Animal’s genetic code redesigned
Researchers say they have created the first ever animal with artificial information in its genetic code.
The worms - from the species Caenorhabditis elegans - are 1mm long, with just a thousand cells in their transparent bodies.
What makes the newly created animals different is that their genetic code has been extended to create biological molecules not known in the natural world.
Just 20 amino acids are used in natural living organisms, assembled in different combinations to make the tens of thousands of different proteins needed to sustain life.
But Sebastian Greiss and Jason Chin have re-engineered the nematode worm’s gene-reading machinery to include a 21st amino acid, not found in nature.
Dr Chin of the Laboratory of Molecular Biology (where Francis Crick and James Watson first cracked the structure of DNA) describes the technique as “potentially transformational”: designer proteins could be created that are entirely under the researchers’ control.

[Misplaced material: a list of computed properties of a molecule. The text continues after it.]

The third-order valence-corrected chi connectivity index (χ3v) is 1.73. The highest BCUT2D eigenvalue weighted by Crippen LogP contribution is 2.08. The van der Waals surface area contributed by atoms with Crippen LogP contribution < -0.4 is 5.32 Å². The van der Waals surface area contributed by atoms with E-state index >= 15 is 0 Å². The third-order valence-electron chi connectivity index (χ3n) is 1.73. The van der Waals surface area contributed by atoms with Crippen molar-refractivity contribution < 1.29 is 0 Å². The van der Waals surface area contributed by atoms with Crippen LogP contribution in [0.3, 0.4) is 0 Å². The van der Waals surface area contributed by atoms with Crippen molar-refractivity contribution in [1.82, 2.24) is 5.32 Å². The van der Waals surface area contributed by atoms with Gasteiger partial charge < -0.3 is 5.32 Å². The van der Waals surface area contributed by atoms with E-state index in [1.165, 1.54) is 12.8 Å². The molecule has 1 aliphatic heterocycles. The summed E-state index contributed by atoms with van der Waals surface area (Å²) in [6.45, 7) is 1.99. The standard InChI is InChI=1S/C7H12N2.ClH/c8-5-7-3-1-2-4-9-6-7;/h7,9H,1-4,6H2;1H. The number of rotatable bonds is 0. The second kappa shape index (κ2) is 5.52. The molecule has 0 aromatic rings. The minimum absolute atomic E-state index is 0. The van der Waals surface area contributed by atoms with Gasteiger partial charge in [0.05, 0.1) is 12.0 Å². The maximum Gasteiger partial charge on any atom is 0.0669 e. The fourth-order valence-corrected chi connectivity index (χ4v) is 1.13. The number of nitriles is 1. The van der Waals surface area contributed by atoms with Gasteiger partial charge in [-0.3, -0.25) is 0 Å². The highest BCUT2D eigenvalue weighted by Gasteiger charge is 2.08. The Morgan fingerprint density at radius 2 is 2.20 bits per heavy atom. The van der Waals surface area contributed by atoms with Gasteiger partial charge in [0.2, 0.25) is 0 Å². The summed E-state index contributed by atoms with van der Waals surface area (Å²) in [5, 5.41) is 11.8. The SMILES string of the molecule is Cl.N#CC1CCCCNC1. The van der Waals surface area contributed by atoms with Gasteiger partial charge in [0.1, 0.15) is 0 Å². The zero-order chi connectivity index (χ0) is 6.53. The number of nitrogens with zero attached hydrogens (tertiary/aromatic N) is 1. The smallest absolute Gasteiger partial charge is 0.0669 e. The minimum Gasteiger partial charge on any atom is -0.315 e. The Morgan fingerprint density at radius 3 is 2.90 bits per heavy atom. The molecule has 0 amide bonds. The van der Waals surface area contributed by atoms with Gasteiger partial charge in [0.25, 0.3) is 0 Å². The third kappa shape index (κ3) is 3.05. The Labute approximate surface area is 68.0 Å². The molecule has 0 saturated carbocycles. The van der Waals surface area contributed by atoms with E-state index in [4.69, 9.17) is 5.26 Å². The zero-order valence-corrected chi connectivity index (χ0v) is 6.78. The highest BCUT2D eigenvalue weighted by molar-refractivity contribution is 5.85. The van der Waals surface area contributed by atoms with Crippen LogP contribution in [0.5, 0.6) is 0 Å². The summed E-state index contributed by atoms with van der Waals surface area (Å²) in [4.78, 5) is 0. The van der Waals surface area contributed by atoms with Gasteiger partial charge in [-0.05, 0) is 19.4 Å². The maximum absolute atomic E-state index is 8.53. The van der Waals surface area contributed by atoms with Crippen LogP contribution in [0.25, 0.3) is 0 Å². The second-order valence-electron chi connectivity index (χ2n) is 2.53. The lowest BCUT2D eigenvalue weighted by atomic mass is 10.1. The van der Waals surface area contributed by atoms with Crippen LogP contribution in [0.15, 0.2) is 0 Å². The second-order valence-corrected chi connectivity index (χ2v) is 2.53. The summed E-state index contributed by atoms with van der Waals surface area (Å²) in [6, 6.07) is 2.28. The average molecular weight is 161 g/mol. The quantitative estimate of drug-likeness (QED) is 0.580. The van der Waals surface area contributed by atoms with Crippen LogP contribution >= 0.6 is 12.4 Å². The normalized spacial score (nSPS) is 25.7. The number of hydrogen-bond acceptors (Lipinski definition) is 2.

So far it is just a proof of principle - the artificial protein that is produced in every cell of the nematode worm’s tiny body contains a fluorescent dye that glows cherry red under ultraviolet light. If the genetic trick failed, there would be no glow.
But Dr Chin says any artificial amino acid could be chosen to produce specific new properties. Dr de Bono suggests the approach could now be used to introduce into organisms designer proteins that could be controlled by light.
Goes without saying that, if more complex experiments prove successful, the implications of this are huge. And you know someone, somewhere, is eventually going to try it on humans.